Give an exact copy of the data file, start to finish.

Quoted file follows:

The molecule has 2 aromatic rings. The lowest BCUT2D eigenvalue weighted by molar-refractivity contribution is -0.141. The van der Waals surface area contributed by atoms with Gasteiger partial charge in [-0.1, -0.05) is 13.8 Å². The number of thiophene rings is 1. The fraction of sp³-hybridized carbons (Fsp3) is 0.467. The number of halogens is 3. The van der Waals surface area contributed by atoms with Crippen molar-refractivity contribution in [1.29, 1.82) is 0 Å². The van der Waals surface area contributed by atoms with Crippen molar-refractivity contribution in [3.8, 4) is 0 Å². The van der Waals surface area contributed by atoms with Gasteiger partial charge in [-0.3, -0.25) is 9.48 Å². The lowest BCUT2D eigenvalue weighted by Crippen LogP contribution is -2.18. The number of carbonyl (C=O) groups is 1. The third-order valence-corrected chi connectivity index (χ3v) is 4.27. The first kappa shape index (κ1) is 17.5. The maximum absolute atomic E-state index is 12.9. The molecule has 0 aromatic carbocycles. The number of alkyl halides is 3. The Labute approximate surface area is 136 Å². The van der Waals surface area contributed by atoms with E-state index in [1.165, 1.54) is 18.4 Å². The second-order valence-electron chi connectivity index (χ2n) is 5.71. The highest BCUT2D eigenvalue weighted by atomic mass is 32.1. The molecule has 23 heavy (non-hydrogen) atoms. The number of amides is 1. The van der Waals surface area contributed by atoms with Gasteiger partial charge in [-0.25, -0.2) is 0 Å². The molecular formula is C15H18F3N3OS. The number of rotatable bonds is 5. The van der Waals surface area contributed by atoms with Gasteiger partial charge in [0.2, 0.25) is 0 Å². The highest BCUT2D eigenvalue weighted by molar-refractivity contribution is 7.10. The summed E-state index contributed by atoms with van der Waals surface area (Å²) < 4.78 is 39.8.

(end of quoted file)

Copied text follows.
The molecule has 2 aromatic rings. The lowest BCUT2D eigenvalue weighted by molar-refractivity contribution is -0.141. The van der Waals surface area contributed by atoms with Gasteiger partial charge in [-0.1, -0.05) is 13.8 Å². The number of thiophene rings is 1. The fraction of sp³-hybridized carbons (Fsp3) is 0.467. The number of halogens is 3. The van der Waals surface area contributed by atoms with Crippen molar-refractivity contribution in [1.29, 1.82) is 0 Å². The van der Waals surface area contributed by atoms with Crippen molar-refractivity contribution in [3.8, 4) is 0 Å². The van der Waals surface area contributed by atoms with Gasteiger partial charge in [-0.3, -0.25) is 9.48 Å². The lowest BCUT2D eigenvalue weighted by Crippen LogP contribution is -2.18. The number of carbonyl (C=O) groups is 1. The third-order valence-corrected chi connectivity index (χ3v) is 4.27. The first kappa shape index (κ1) is 17.5. The maximum absolute atomic E-state index is 12.9. The molecule has 0 aromatic carbocycles. The number of alkyl halides is 3. The Labute approximate surface area is 136 Å². The van der Waals surface area contributed by atoms with E-state index in [1.165, 1.54) is 18.4 Å². The second-order valence-electron chi connectivity index (χ2n) is 5.71. The highest BCUT2D eigenvalue weighted by atomic mass is 32.1. The molecule has 23 heavy (non-hydrogen) atoms. The number of amides is 1. The van der Waals surface area contributed by atoms with Gasteiger partial charge in [-0.25, -0.2) is 0 Å². The molecular formula is C15H18F3N3OS. The number of rotatable bonds is 5. The van der Waals surface area contributed by atoms with Gasteiger partial charge in [0.2, 0.25) is 0 Å². The highest BCUT2D eigenvalue weighted by molar-refractivity contribution is 7.10. The summed E-state index contributed by atoms with van der Waals surface area (Å²) < 4.78 is 39.8.